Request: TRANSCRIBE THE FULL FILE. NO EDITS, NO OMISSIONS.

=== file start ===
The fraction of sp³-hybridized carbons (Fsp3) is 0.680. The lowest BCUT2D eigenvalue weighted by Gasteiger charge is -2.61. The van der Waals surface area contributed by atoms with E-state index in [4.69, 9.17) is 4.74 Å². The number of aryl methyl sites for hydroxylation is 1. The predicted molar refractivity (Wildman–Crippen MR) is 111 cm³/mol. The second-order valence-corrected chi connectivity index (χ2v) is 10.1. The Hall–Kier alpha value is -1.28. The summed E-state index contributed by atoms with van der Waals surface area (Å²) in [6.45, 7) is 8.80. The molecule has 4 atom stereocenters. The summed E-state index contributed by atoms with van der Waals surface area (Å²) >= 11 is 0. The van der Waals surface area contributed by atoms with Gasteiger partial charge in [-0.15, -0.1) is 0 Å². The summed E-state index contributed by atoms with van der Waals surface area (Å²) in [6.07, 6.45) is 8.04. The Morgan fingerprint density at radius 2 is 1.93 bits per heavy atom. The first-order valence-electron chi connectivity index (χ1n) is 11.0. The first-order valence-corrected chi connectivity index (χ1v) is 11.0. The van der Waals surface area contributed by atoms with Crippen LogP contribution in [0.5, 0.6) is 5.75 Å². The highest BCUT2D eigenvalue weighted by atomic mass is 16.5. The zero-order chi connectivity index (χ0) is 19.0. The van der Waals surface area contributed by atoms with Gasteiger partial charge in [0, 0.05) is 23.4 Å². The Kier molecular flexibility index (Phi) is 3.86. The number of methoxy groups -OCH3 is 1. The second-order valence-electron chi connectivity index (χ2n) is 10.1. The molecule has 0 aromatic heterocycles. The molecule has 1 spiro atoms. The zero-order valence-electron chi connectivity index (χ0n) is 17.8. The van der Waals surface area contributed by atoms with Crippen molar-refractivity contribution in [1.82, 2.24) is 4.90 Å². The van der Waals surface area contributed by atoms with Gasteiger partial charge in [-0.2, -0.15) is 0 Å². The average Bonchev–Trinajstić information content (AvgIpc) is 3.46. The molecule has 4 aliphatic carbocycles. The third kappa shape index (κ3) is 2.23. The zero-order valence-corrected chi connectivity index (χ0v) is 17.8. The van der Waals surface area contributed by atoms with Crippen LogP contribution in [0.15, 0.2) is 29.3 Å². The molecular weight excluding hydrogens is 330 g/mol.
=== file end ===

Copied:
The fraction of sp³-hybridized carbons (Fsp3) is 0.680. The lowest BCUT2D eigenvalue weighted by Gasteiger charge is -2.61. The van der Waals surface area contributed by atoms with E-state index in [4.69, 9.17) is 4.74 Å². The number of aryl methyl sites for hydroxylation is 1. The predicted molar refractivity (Wildman–Crippen MR) is 111 cm³/mol. The second-order valence-corrected chi connectivity index (χ2v) is 10.1. The Hall–Kier alpha value is -1.28. The summed E-state index contributed by atoms with van der Waals surface area (Å²) in [6.45, 7) is 8.80. The molecule has 4 atom stereocenters. The summed E-state index contributed by atoms with van der Waals surface area (Å²) >= 11 is 0. The van der Waals surface area contributed by atoms with Gasteiger partial charge in [-0.15, -0.1) is 0 Å². The summed E-state index contributed by atoms with van der Waals surface area (Å²) in [6.07, 6.45) is 8.04. The Morgan fingerprint density at radius 2 is 1.93 bits per heavy atom. The first-order valence-electron chi connectivity index (χ1n) is 11.0. The first-order valence-corrected chi connectivity index (χ1v) is 11.0. The van der Waals surface area contributed by atoms with Crippen LogP contribution in [0.5, 0.6) is 5.75 Å². The highest BCUT2D eigenvalue weighted by atomic mass is 16.5. The zero-order chi connectivity index (χ0) is 19.0. The van der Waals surface area contributed by atoms with Gasteiger partial charge in [0, 0.05) is 23.4 Å². The Kier molecular flexibility index (Phi) is 3.86. The number of methoxy groups -OCH3 is 1. The second-order valence-electron chi connectivity index (χ2n) is 10.1. The molecule has 0 aromatic heterocycles. The molecule has 1 spiro atoms. The zero-order valence-electron chi connectivity index (χ0n) is 17.8. The van der Waals surface area contributed by atoms with Crippen molar-refractivity contribution in [1.82, 2.24) is 4.90 Å². The van der Waals surface area contributed by atoms with Gasteiger partial charge in [-0.2, -0.15) is 0 Å². The average Bonchev–Trinajstić information content (AvgIpc) is 3.46. The molecule has 4 aliphatic carbocycles. The third kappa shape index (κ3) is 2.23. The zero-order valence-corrected chi connectivity index (χ0v) is 17.8. The van der Waals surface area contributed by atoms with Crippen LogP contribution in [0.15, 0.2) is 29.3 Å². The molecular weight excluding hydrogens is 330 g/mol.